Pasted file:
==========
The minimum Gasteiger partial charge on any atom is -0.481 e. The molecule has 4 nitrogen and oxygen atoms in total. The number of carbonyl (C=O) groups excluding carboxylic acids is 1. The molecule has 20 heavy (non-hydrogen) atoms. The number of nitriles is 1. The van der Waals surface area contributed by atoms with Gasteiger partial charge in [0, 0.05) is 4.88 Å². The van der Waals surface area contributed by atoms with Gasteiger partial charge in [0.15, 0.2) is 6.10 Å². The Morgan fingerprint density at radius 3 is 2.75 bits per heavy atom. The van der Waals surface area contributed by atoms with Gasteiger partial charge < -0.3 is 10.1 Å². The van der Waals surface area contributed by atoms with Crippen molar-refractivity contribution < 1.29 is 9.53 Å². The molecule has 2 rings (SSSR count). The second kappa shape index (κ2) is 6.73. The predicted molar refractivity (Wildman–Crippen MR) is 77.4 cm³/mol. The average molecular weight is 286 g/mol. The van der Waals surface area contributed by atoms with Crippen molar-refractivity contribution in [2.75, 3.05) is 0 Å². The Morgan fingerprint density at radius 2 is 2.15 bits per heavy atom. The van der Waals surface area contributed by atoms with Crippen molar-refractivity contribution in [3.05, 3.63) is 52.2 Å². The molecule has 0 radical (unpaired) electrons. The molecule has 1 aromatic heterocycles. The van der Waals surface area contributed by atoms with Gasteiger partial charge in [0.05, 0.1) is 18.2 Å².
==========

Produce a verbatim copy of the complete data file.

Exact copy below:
The minimum Gasteiger partial charge on any atom is -0.481 e. The molecule has 4 nitrogen and oxygen atoms in total. The number of carbonyl (C=O) groups excluding carboxylic acids is 1. The molecule has 20 heavy (non-hydrogen) atoms. The number of nitriles is 1. The van der Waals surface area contributed by atoms with Gasteiger partial charge in [0, 0.05) is 4.88 Å². The van der Waals surface area contributed by atoms with Gasteiger partial charge in [0.15, 0.2) is 6.10 Å². The Morgan fingerprint density at radius 3 is 2.75 bits per heavy atom. The van der Waals surface area contributed by atoms with Gasteiger partial charge < -0.3 is 10.1 Å². The van der Waals surface area contributed by atoms with Crippen molar-refractivity contribution < 1.29 is 9.53 Å². The molecule has 2 rings (SSSR count). The second kappa shape index (κ2) is 6.73. The predicted molar refractivity (Wildman–Crippen MR) is 77.4 cm³/mol. The average molecular weight is 286 g/mol. The van der Waals surface area contributed by atoms with Crippen molar-refractivity contribution in [2.75, 3.05) is 0 Å². The Morgan fingerprint density at radius 2 is 2.15 bits per heavy atom. The van der Waals surface area contributed by atoms with Crippen molar-refractivity contribution in [3.05, 3.63) is 52.2 Å². The molecule has 0 radical (unpaired) electrons. The molecule has 1 aromatic heterocycles. The van der Waals surface area contributed by atoms with Gasteiger partial charge in [0.05, 0.1) is 18.2 Å².